Our aim is to have all vineyards operating under Sustainable Winegrowing NZ (SWNZ) by 2012 where growers and vineyard managers responsible for supplying fruit to Kim Crawford Wines, undergo professional training to ensure they are complying with the aims and principles of SWNZ. The underlying aim is for ecologically balanced vineyards that deliver the desired fruit quality.
There are a few key areas of viticulture that Kim Crawford Wines focus on to ensure excellence. We believe the moment the grape is picked, it captures everything that has happened before that moment. Our job is to act as the guardians of the flavour and the vineyard. Our philosophy is to tinker as little as possible in the winery, to allow the flavours to flow through and express their moment in time.
We let the region and climate determine where the best fruit comes from, we recognise that sub-regional differences impact on the final blends which is why we have a number of vineyards across each region to ensure we have the ability to select fruit from various locations.
Our viticulturists work closely with growers and vineyard managers to manage canopies to ensure they are in condition to deliver the desired fruit quality. The canopies are the engines of the vines and are in charge of ripening the fruit making it important they are functional through till harvest. There is a fine line in managing stem levels of the vine to ensure optimum output. Our wines are made from vines that incur only light stress to ensure the fruit is delivered to the winery fresh and vibrant.
The levels of leaf plucking are monitored each season and by site. Experience has shown over exposing fruit changes the wine quality and flavours. Our aim is to ensure the optimum balance with the leaves on vine – enough leaves are removed to allow air and speckled light to pass through the canopies and to reduce disease risk, whilst ensuring there is enough shading to manage the phenolic levels in the juice.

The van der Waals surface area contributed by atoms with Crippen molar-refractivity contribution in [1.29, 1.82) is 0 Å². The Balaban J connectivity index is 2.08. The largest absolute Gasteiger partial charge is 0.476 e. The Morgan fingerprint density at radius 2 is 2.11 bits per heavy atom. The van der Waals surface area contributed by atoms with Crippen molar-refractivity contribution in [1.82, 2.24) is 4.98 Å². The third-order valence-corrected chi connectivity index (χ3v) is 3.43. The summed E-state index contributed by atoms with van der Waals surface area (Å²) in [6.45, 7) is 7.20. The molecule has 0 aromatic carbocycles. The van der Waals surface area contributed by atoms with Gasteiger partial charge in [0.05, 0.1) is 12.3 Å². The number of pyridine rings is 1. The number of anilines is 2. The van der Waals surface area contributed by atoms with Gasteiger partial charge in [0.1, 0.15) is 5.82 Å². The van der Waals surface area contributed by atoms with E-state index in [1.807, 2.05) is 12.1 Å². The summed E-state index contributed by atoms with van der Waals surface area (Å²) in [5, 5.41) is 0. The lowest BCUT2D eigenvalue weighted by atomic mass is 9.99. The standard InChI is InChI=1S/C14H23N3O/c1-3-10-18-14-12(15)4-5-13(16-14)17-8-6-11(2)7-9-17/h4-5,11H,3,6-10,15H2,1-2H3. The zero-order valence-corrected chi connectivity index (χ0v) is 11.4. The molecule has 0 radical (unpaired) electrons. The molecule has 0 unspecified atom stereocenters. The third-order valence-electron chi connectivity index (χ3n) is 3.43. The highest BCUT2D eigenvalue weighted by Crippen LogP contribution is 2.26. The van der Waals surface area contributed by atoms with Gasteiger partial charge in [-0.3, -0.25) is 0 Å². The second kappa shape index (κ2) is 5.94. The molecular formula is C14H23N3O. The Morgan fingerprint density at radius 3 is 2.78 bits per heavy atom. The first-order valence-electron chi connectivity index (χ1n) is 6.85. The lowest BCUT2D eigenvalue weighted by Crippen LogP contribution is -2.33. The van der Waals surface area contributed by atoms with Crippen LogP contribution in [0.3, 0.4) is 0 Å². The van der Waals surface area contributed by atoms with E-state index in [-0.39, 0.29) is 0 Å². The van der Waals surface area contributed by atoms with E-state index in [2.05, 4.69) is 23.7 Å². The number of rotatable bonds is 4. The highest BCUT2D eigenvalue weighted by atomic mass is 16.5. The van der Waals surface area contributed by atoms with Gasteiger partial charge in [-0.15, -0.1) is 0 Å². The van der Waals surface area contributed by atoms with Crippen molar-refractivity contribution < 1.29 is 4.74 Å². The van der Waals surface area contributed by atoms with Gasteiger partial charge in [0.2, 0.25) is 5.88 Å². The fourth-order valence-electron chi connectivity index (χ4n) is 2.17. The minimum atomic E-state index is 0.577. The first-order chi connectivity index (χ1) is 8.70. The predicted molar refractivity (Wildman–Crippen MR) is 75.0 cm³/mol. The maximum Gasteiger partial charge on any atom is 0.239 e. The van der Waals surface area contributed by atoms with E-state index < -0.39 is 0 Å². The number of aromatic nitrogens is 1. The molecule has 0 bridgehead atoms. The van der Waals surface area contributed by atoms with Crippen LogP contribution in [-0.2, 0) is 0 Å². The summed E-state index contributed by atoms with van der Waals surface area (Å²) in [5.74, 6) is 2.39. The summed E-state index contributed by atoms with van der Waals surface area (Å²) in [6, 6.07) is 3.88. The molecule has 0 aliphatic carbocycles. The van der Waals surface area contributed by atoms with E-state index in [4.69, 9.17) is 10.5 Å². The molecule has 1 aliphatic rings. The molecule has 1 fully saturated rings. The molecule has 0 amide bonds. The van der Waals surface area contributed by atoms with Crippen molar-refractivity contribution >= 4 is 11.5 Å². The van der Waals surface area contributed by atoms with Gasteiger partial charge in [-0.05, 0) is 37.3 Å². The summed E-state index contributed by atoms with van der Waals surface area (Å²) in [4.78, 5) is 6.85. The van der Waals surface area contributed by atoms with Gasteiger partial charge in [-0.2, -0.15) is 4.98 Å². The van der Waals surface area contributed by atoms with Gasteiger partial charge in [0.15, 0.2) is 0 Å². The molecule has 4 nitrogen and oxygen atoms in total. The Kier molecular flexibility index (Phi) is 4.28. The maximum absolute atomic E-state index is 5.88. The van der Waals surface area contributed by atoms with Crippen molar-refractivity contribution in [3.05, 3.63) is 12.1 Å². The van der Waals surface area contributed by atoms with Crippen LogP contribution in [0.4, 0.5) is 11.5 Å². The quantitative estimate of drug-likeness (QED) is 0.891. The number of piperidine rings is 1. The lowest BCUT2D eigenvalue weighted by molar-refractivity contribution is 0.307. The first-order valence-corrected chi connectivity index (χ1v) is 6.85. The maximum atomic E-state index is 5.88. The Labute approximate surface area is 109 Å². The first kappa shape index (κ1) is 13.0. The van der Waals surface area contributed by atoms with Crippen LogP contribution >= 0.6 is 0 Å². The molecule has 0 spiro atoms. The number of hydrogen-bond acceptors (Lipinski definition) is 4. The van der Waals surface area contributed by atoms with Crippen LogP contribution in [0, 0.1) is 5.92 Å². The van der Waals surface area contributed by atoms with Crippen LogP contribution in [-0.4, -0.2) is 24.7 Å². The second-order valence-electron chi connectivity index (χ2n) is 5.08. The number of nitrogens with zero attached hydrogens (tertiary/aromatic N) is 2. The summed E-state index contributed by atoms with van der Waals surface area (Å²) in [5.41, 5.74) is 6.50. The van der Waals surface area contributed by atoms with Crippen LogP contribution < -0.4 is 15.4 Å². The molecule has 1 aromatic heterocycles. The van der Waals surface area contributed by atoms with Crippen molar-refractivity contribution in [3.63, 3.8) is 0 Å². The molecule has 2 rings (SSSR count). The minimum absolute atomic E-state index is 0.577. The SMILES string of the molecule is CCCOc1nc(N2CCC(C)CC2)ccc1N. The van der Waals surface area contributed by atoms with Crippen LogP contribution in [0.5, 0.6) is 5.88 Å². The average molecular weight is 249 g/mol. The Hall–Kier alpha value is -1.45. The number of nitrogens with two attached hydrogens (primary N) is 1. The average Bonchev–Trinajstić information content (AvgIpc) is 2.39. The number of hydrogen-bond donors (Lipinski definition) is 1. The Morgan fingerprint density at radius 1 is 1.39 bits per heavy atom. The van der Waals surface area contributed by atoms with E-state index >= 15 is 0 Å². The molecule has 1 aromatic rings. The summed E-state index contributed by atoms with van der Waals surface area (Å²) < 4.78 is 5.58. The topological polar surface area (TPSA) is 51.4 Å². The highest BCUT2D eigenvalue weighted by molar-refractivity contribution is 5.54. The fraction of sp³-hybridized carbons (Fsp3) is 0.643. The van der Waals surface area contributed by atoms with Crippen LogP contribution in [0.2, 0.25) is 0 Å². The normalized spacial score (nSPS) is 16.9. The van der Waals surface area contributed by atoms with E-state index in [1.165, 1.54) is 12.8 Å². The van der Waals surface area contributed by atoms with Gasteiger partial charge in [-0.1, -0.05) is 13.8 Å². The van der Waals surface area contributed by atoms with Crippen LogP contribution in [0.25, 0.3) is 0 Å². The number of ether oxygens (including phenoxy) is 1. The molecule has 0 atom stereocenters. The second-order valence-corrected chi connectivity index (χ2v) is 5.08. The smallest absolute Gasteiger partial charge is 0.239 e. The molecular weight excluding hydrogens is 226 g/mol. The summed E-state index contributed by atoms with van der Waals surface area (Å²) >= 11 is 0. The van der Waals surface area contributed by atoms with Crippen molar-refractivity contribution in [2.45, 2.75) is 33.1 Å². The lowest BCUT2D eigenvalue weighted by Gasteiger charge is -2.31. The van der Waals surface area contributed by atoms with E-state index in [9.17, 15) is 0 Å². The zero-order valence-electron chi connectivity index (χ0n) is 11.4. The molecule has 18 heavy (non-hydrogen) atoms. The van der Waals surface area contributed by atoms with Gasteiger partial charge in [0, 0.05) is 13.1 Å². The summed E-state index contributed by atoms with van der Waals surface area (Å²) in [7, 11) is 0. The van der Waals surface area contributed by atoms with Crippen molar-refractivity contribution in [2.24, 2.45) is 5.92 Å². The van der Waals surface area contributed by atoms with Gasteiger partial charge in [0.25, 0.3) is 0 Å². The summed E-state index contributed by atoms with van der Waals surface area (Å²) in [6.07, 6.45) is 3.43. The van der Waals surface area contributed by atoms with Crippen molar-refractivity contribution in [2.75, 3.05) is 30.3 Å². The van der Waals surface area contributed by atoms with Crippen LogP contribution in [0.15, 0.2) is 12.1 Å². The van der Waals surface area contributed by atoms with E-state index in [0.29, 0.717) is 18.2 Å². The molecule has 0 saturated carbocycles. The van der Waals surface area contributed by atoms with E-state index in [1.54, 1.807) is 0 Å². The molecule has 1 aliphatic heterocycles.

Vine health is as much about vine balance as it is in the type and amount of inputs back into the vineyards. We have a history of cropping levels in most areas and have developed an understanding of what the potential should be at each site each year. As part of SWNZ, growers are tasked with maintaining and/or improving the structure, depth, fertility, fauna and micro-flora of the soil. Plant and soil analysis are carried out on a regular basis to determine nutrient & fertilizer requirements, timing and method of application to minimize leaching.
A combination of winemakers and viticulturists monitor the vineyards throughout the season, checking vine development to get an understanding of the potential at harvest. Closer to harvest, picking decisions are made not just from berry sample analysis but from tasting the fruit in the field. The aim is to harvest the vineyard at its optimum flavour potential, not basing it just on sugar ripeness. This means regularly checking sites, up to three to four times a week, just to get it right, a logistical challenge, but a challenge that we feel is imperative to ensuring excellent fruit quality.
Where possible individual parcels of fruit with potential are kept separate once harvested to allow the winemakers to follow their development through the wine making process. We believe the wine was made in the vineyard, by keeping parcels separate we allow the site to express the individual qualities that are there rather than trying to create something through the winemaking process.